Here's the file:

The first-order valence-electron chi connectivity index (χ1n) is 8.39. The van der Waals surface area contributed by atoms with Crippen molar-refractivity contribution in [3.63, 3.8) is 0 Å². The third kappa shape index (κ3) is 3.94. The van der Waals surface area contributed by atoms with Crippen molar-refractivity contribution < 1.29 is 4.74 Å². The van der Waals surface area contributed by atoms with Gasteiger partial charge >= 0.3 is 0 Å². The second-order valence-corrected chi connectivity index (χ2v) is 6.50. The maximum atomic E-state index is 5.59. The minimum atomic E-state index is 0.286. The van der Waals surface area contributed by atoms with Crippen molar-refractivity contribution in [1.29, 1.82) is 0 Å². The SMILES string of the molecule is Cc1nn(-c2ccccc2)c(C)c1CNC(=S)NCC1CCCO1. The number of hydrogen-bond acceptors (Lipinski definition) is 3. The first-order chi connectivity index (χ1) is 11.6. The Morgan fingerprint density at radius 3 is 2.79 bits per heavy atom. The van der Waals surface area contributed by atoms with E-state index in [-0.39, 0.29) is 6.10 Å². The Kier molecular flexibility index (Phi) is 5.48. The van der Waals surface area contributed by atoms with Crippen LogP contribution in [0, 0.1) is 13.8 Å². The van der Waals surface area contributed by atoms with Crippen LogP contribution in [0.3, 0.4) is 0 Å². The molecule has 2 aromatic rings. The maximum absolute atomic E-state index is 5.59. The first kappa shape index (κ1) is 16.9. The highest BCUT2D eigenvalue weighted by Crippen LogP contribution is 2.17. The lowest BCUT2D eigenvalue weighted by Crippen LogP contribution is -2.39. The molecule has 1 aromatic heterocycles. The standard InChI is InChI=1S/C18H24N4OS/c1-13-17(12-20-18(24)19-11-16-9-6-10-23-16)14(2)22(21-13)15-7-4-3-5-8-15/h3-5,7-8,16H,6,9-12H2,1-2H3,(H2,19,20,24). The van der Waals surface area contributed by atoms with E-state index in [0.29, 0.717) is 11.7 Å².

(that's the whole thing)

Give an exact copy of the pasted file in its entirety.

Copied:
The first-order valence-electron chi connectivity index (χ1n) is 8.39. The van der Waals surface area contributed by atoms with Crippen molar-refractivity contribution in [3.63, 3.8) is 0 Å². The third kappa shape index (κ3) is 3.94. The van der Waals surface area contributed by atoms with Crippen molar-refractivity contribution < 1.29 is 4.74 Å². The van der Waals surface area contributed by atoms with Gasteiger partial charge >= 0.3 is 0 Å². The second-order valence-corrected chi connectivity index (χ2v) is 6.50. The maximum atomic E-state index is 5.59. The minimum atomic E-state index is 0.286. The van der Waals surface area contributed by atoms with Crippen molar-refractivity contribution in [1.29, 1.82) is 0 Å². The SMILES string of the molecule is Cc1nn(-c2ccccc2)c(C)c1CNC(=S)NCC1CCCO1. The number of hydrogen-bond acceptors (Lipinski definition) is 3. The first-order chi connectivity index (χ1) is 11.6. The Morgan fingerprint density at radius 3 is 2.79 bits per heavy atom. The van der Waals surface area contributed by atoms with E-state index in [-0.39, 0.29) is 6.10 Å². The Kier molecular flexibility index (Phi) is 5.48. The van der Waals surface area contributed by atoms with Crippen LogP contribution in [0, 0.1) is 13.8 Å². The van der Waals surface area contributed by atoms with Crippen LogP contribution in [0.3, 0.4) is 0 Å². The molecule has 2 aromatic rings. The maximum absolute atomic E-state index is 5.59. The first kappa shape index (κ1) is 16.9. The highest BCUT2D eigenvalue weighted by Crippen LogP contribution is 2.17. The lowest BCUT2D eigenvalue weighted by Crippen LogP contribution is -2.39. The molecule has 1 aromatic heterocycles. The standard InChI is InChI=1S/C18H24N4OS/c1-13-17(12-20-18(24)19-11-16-9-6-10-23-16)14(2)22(21-13)15-7-4-3-5-8-15/h3-5,7-8,16H,6,9-12H2,1-2H3,(H2,19,20,24). The van der Waals surface area contributed by atoms with E-state index in [0.29, 0.717) is 11.7 Å².